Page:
"The editorial goes on to argue that 'democratic reformers in the Arab world have good reason to view the United States as their enemy.' America, after all, backs dictatorships in Egypt and Saudi Arabia. That's a fine point, but not the one Murray made. The Star-Ledger's defense for Murray's indefensible comments is to change the subject.
"Murray's remarks, incidentally, probably reflect stupidity more than a genuine animus toward America. In the Washingtonian magazine's annual survey of Capitol Hill staffers, conducted several months ago, Murray placed first among senators in the 'No Rocket Scientist' category, edging out Barbara Boxer, California Democrat, and Rick Santorum, Pennsylvania Republican.
"The senator voted 'Brainiest'? Bill Frist, now the majority leader. Of course, he's no rocket scientist either. He's not even a brain surgeon, though he is a surgeon."
Swift looks back
As she leaves office this week, Massachusetts acting Gov. Jane Swift the nation's first governor to give birth in office says motherhood sometimes clouded her political judgment.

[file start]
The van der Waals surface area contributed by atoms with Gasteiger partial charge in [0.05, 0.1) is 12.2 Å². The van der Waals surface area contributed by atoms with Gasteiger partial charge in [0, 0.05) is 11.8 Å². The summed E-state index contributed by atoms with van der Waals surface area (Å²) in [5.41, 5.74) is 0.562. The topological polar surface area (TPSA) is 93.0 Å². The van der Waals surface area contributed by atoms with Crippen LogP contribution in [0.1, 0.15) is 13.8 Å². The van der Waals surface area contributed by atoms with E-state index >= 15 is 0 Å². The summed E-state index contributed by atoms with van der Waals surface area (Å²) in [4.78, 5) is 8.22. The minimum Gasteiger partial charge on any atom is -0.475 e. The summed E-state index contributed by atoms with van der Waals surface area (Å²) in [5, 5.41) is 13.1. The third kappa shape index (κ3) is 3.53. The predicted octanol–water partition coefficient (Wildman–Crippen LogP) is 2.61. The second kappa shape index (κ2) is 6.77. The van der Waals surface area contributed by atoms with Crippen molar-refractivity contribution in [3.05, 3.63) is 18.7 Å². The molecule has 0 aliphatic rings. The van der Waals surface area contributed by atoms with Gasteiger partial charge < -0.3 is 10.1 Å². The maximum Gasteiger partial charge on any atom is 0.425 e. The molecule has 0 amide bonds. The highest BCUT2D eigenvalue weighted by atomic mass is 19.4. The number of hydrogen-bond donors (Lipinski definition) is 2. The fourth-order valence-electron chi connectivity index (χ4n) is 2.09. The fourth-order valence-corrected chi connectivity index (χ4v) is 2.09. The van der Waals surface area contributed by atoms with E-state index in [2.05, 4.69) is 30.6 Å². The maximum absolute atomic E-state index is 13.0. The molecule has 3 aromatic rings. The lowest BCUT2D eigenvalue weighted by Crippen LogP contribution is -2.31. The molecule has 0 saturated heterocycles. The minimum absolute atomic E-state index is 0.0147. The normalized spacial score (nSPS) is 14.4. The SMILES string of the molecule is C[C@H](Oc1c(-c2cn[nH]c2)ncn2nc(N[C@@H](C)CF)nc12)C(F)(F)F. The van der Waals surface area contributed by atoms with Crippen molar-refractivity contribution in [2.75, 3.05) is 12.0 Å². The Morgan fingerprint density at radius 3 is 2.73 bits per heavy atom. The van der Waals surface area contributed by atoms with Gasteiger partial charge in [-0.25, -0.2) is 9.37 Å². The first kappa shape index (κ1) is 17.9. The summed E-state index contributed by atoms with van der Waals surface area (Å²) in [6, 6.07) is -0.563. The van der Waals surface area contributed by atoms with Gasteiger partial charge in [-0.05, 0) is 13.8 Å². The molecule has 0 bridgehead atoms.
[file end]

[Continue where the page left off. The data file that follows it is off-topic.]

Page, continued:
In an article in the January issue of Boston magazine, Mrs. Swift writes that she is troubled that her decision as lieutenant governor to ask staffers to care for her oldest daughter may define her legacy in some circles. The "baby-sitting scandal" led to a $1,250 ethics commission fine in 2000.
"I was consumed with maternal guilt," Mrs. Swift writes. "I know now that it was virtually impossible for me to take advice and make decisions when I was responding emotionally as a mother, not thinking rationally as a public official."
On Thursday, Mrs. Swift, 37, ends a rocky stint as acting governor that began in April 2001, when Gov. Paul Cellucci resigned to become U.S. ambassador to Canada. Mrs. Swift, Massachusetts' first female governor and the youngest governor in the nation, established another first a month into the job, when she gave birth to twin girls.